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Federal judge rejects Giant's request for new trial

Published February 23, 2016
Judge also rejects request to lower $3 million award to Florida retailer.

TAMPA, Fla (BRAIN) — A federal court judge, in a stinging review of an ongoing case involving Giant Bicycles and Florida retailer Frances Kane, has denied appeals by Giant's attorneys to overturn a jury's verdict.


On Monday, U.S. District Court Judge Steven D. Merryday said no to Giant's request for a new trial and a request that he reduce a $3 million punitive award to Kane.

In a separate decision, Merryday also denied Giant's request to keep documents and testimony about Giant's finances confidential.

The judge's rulings, part of an ongoing appeals process, is the latest round in a more than two-year-long battle in which a Florida jury awarded Kane $250,000 in compensatory damages and $3 million in punitive damages.

Last September, a nine-person jury, in a unanimous verdict, concluded that Giant had fraudulently induced Kane, owner of Flying Fish Bikes, to order $120,000 worth of bicycles to be sold in the spring of 2013. At the same time Giant executives were planning to terminate their relationship with Kane and open a Giant store less than two miles from Kane's operation.

Giant's lawyers said at the time that they would appeal. Giant executive director John Thompson told retailers that BRAIN's coverage of the verdict failed to tell both sides of the story. "We want to assure you that the picture presented by the media coverage of this case is not the way Giant Bicycle does business. We sincerely hope you agree,” Thompson said in the letter. Giant executives have declined to comment on the case because of the ongoing litigation.

Merryday, in a 43-page order, pointed out that Kane had been a Giant dealer since 2006 and that Giant could have terminated its dealer agreement with Kane with a 90-day written notice.

Instead of terminating Kane, Giant's then general manager, Elysa Walk, along with Thompson, regional sales manager Geoffrey Godsey and Florida account executive Mickey Singer induced Kane to order inventory for the upcoming 2013 season. Last October, Walk left Giant for a job at Burton Snowboards and Thompson was promoted to general manager.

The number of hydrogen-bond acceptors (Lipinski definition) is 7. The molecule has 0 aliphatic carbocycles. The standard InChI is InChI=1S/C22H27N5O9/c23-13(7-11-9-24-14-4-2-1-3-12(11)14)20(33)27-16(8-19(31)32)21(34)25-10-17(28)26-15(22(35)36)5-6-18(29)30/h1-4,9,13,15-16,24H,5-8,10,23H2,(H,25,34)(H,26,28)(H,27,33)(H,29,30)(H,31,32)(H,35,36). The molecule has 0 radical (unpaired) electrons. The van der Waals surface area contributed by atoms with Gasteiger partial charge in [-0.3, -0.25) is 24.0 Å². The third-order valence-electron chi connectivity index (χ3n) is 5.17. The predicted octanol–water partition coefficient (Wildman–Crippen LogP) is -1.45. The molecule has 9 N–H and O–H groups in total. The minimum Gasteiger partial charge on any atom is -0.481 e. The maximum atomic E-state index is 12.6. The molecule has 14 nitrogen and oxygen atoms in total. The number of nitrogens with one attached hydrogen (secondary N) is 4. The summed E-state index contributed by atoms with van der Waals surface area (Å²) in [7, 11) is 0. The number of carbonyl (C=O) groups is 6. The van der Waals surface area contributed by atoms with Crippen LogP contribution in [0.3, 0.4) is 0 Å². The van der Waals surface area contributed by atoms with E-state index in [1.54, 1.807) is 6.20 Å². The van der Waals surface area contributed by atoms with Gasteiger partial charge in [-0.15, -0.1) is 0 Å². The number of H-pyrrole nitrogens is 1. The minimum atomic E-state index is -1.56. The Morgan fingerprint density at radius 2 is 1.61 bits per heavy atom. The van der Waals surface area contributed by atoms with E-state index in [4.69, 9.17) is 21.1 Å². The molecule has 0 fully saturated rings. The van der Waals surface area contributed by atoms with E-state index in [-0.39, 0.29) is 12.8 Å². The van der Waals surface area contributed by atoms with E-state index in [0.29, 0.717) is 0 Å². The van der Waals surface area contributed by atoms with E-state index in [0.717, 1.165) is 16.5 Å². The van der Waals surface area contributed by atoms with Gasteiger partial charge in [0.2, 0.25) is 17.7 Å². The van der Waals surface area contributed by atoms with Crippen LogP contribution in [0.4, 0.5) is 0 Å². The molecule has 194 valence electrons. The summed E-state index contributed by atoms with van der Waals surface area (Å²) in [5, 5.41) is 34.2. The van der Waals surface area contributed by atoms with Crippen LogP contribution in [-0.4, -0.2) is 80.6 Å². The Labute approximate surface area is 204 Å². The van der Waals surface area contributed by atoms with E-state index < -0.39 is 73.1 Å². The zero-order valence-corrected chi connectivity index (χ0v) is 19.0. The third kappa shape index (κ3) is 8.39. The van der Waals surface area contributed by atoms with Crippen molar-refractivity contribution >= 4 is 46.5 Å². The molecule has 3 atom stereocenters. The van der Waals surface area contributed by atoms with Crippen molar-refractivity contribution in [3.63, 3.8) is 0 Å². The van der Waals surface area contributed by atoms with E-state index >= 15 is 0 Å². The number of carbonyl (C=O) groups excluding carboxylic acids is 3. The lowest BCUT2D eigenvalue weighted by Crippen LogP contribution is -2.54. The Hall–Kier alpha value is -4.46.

Merryday, citing emails between Giant executives, pointed out that Gregg Frederick, at the time Giant's director of retail services, had advised Godsey and Singer that it wasn't right to sell Kane bicycles knowing that Giant was about to terminate him and open a store less than two miles from Flying Fish.

In an email, Singer responded: "I have three kids to feed. I need the order." Godsey responded: "I'm here to sell bikes and we need to hit numbers in (the fourth quarter), so we need to do what we can to sell bikes."

Godsey then sent an email to Thompson noting that Kane had accepted Giant's terms. "This should keep us in position with product in the market until the distribution change associated with Outspokin (Bicycles) materializes," Godsey wrote.

"Since 2006, Giant had not suggested exercising this right to terminate. Rather, during the negotiations, Giant re-emphasized renewed and lasting relations with Flying Fish," wrote Merryday, a 24-year veteran of Florida's Middle District U.S. District Court.

The judge noted other emails from Godsey to Thompson that outlined the transition plan from Kane to Outspokin. "As for Flying Fish, (I) began laying groundwork to make (the) transition out of that relationship. At this point (Kane) has ZERO idea about what is about to take place. I played things very cool, remained calm and (Kane) is all BARK and no BITE as I suspected," Godsey wrote.

Two weeks after Godsey wrote that email in November 2012, Giant and Outspokin owner Steve Tavanese, a Clearwater, Florida, Giant dealer, began work on the interior of the new store. On Dec. 20, 2012, Godsey told Kane Giant was terminating him as a dealer.

Merryday, as part of his order, wrote, "Giant devised a scheme in pursuit of a single goal — maintaining Giant's 'momentum' in the market by defrauding Flying Fish." Giant coordinated with Outspokin to acquire a retail site and stock it with Giant products, while promising Kane a lasting relationship.

"Giant fastidiously kept information about the new store from Flying Fish. Each course of action required months of careful attention and implementation," Merryday wrote denying Giant a new trial or a reduction of damages.

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